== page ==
The second bill in this year’s strategy is to bring free, high quality open textbooks and open course material to our state’s 295 school districts serving one million+ students in our K-12 system. Since Washington has embraced common core standards along with 43 other states, sharing materials makes even more sense. 44 states now share common K-12 curricular standards in math and language arts. 44 states will need new textbooks and new curriculum. Does it make sense to work together to build new and adopt existing open textbooks and open courses that align with those common core standards? I think it does. The amazing aspect of the project is that we do not need to fund the creation of new K-12 textbooks. It’s already being done here and shared under a Creative Commons license. Digital copies of the books are, of course, free and are available in multiple formats – for the web, your Kindle and your iPad. Don’t have a computer or tablet? No problem. Hard copy prints cost a mere $4.25 per book.
Today I am posting working drafts of the two bills to challenge the open community in the U.S. and indeed worldwide to comment, edit, improve, criticize and otherwise tackle the range of public policy issues raised by these bills.
How will this work? Both bills are posted as google docs and can be viewed and downloaded by anyone. Here are the links for both bills:
Please post your suggestions, in the open, as comments to this blog post. I will review your comments and will reply to many. Mostly, I hope you all read and reply to each others’ comments. I will then take the best suggestions and modify the bills to ensure Washington State makes the best use of its citizens’ public tax dollars to maximize access to high quality, affordable, up-to-date educational resources.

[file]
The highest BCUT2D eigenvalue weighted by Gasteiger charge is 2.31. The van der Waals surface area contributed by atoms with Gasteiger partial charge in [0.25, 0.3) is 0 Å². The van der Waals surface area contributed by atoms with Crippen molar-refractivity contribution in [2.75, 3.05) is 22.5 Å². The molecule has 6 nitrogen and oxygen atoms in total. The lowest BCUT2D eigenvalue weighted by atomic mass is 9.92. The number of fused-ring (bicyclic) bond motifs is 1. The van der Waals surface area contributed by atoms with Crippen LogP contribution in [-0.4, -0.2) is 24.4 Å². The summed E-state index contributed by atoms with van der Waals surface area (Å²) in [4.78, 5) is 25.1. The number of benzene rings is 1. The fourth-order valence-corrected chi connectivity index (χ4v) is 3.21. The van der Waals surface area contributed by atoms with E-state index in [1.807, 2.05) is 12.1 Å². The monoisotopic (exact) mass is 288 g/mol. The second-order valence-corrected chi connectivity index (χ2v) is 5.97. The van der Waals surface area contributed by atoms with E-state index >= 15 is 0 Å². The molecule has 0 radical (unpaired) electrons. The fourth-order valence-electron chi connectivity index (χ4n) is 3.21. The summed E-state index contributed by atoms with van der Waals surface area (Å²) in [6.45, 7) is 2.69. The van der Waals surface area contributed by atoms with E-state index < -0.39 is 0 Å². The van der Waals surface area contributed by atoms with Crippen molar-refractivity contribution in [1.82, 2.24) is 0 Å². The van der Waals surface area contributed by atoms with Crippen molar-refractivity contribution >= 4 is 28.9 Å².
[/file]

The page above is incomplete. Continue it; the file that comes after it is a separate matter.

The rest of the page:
Now, it’s your turn. I challenge the OER community–and other stakeholders–and those who believe in the broader vision of saving students money, increasing access to education, and improving our overall quality of educational materials through collaboration to help legislators, educators, superintendents, professors and others who believe in openness. It is not enough simply to advocate for change to public policies at the local, state, federal and international level. We must support initiatives from Utah to California to Brazil and Poland by working together.
Student groups in Washington and nationally also have an opportunity in these initiatives to give voice to a tangible method of reducing costs for students by close to $1,300 a year for virtually every college student in the country.
Specifically, it would be very helpful if you could share FAQs, white papers, case studies and other materials to improve upon these bills and ultimately ensure we send this legislation to our Governors’ desk for a signature.
And, if you are from the publishing industry and may not see the short term financial value of your interests in this exercise, I particularly welcome your engagement, views, insight, data and arguments.
Instead of flippantly instructing legislators to ‘take the sales tax off of textbooks’ as the best way to reduce costs–while textbook costs have grown at more than three times the rate of inflation–you could join with me for a more sophisticated and substantive public policy dialogue. Given our state’s highly successful pilot project and embrace of this policy at the community college level–a policy that will save students a minimum of $1.2 million in out-of-pocket costs in 2012 alone–if you simply arrive in Olympia with a contract lobbyist without experience or policy insight, I suspect you will find an unsympathetic voice from my colleagues.
Instead, I ask you to go deeper, to engage more thoughtfully, to participate in our state’s public policy arena more substantively. If you are unwilling to even post your comments, concerns and views for a public dialogue here, how will you be able to convince 146 of my colleagues that you made every effort to engage in a meaningful public policy dialogue?
Join me in a healthy, engaged, thoughtful public policy discussion so that together we can build a more affordable, high quality path forward in our education system.
Publicly funded educational materials should be open, accessible and available to the public.
You gain power by giving it away.
Your partner in service,